Some multi-factor authentication solutions provide a one-time PIN or passphrase as an SMS message, email or voice call to the user. The logon process is interrupted after the user inputs their username and password, where they must wait until they receive their SMS message, then they need to input that into a new dialog box presented on the screen. The key to the strength of this authentication method is the guarantee that the enrolled phone or email address is still under the control of the user. If the user’s personal information was stolen in a data breach, then their account might already be taken over by an attacker. Therefore, any authenticator going to their email might be intercepted by a hacker.
Using Multi-factor authentication can significantly improve your security posture, especially for protecting remote access systems and highly privileged accounts, like administrators and executives. Many solutions exist, but there is always a trade-off between security, usability and cost to consider before you decide to proceed with an implementation.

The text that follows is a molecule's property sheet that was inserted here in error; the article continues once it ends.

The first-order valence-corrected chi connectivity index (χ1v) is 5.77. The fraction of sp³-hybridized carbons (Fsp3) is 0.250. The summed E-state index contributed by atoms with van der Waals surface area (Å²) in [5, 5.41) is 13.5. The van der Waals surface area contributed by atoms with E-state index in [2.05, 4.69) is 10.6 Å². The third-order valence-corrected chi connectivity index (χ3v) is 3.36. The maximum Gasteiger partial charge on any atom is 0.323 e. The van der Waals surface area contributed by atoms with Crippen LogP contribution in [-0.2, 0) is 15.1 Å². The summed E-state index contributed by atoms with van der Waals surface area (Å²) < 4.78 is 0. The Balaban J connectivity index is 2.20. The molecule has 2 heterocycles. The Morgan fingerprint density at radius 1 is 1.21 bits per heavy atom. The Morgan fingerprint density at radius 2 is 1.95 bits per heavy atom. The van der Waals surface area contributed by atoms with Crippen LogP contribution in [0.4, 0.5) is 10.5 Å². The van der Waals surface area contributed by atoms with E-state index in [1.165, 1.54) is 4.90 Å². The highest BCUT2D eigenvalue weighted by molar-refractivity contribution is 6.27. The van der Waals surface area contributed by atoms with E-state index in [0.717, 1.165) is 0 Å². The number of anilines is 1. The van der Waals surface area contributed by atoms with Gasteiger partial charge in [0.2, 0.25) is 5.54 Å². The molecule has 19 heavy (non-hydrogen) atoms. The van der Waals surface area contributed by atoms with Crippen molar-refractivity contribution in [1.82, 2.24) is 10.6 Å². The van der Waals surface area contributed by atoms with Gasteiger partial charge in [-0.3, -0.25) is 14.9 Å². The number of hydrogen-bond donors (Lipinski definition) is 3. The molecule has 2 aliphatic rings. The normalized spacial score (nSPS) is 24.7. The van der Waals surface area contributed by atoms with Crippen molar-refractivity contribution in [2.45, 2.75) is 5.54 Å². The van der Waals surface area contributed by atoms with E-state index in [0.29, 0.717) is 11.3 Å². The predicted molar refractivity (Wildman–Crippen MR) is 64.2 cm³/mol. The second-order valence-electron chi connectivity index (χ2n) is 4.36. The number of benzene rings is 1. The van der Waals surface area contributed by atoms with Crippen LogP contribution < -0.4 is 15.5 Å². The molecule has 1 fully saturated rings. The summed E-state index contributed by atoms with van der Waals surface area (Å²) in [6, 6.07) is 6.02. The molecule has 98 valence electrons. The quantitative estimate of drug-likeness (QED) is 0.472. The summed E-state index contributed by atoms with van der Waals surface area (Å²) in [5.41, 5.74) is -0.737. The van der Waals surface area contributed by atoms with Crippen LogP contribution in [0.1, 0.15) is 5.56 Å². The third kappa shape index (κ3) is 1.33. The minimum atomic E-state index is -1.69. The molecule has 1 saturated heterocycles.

Many online services now integrate their own version of MFA into their settings. It’s advisable that businesses encourage their users to learn about the MFA capabilities of the services they use and turn them on. Enrolling a mobile phone into an MFA solution that sends an SMS to the user during the login process is straightforward and one of the quickest and cheapest architectures to roll out to an enterprise.
The additional security events and intelligence that an enterprise security team will acquire from a good MFA solution helps security analysts hunt for authentication related threats and shows them where attackers are targeting their systems. Multi-factor authentication provides a positive security uplift to your enterprise security posture.
 The Essential Eight mitigation strategy, Multi Factor Authentication, is covered in full here: